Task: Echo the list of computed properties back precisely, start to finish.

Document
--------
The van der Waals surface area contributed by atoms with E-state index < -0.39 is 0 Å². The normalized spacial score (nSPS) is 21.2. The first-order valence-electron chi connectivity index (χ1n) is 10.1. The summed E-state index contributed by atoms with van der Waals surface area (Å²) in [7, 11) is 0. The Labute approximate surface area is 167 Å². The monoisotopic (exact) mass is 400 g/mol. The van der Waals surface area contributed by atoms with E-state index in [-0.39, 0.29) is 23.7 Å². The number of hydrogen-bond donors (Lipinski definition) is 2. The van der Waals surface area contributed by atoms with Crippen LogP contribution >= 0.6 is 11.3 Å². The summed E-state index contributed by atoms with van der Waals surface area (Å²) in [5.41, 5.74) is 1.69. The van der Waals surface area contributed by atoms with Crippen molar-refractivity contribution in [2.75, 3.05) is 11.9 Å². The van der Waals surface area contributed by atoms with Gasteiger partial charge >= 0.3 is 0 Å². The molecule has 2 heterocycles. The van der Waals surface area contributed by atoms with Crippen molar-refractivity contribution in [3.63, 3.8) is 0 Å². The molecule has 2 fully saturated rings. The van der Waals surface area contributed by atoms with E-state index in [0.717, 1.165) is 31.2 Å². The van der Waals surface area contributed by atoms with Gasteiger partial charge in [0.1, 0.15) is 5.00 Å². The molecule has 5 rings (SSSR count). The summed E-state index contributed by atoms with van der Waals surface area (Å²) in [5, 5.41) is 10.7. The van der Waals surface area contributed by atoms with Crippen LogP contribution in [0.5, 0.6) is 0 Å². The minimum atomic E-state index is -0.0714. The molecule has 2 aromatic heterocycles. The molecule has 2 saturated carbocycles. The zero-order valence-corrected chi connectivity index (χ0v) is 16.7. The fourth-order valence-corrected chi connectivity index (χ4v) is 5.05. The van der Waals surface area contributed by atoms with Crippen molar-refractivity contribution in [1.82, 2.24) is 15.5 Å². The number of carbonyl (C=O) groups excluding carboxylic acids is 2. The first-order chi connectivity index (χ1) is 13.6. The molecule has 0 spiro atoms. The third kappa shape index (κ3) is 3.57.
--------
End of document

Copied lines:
The van der Waals surface area contributed by atoms with E-state index < -0.39 is 0 Å². The normalized spacial score (nSPS) is 21.2. The first-order valence-electron chi connectivity index (χ1n) is 10.1. The summed E-state index contributed by atoms with van der Waals surface area (Å²) in [7, 11) is 0. The Labute approximate surface area is 167 Å². The monoisotopic (exact) mass is 400 g/mol. The van der Waals surface area contributed by atoms with E-state index in [-0.39, 0.29) is 23.7 Å². The number of hydrogen-bond donors (Lipinski definition) is 2. The van der Waals surface area contributed by atoms with Crippen LogP contribution >= 0.6 is 11.3 Å². The summed E-state index contributed by atoms with van der Waals surface area (Å²) in [5.41, 5.74) is 1.69. The van der Waals surface area contributed by atoms with Crippen molar-refractivity contribution in [2.75, 3.05) is 11.9 Å². The van der Waals surface area contributed by atoms with Gasteiger partial charge >= 0.3 is 0 Å². The molecule has 2 heterocycles. The van der Waals surface area contributed by atoms with Crippen molar-refractivity contribution in [3.63, 3.8) is 0 Å². The molecule has 2 fully saturated rings. The van der Waals surface area contributed by atoms with E-state index in [0.717, 1.165) is 31.2 Å². The van der Waals surface area contributed by atoms with Gasteiger partial charge in [0.1, 0.15) is 5.00 Å². The molecule has 5 rings (SSSR count). The summed E-state index contributed by atoms with van der Waals surface area (Å²) in [5, 5.41) is 10.7. The van der Waals surface area contributed by atoms with Crippen LogP contribution in [0.5, 0.6) is 0 Å². The minimum atomic E-state index is -0.0714. The molecule has 2 aromatic heterocycles. The molecule has 2 saturated carbocycles. The zero-order valence-corrected chi connectivity index (χ0v) is 16.7. The fourth-order valence-corrected chi connectivity index (χ4v) is 5.05. The van der Waals surface area contributed by atoms with Crippen molar-refractivity contribution in [1.82, 2.24) is 15.5 Å². The number of carbonyl (C=O) groups excluding carboxylic acids is 2. The first-order chi connectivity index (χ1) is 13.6. The molecule has 0 spiro atoms. The third kappa shape index (κ3) is 3.57.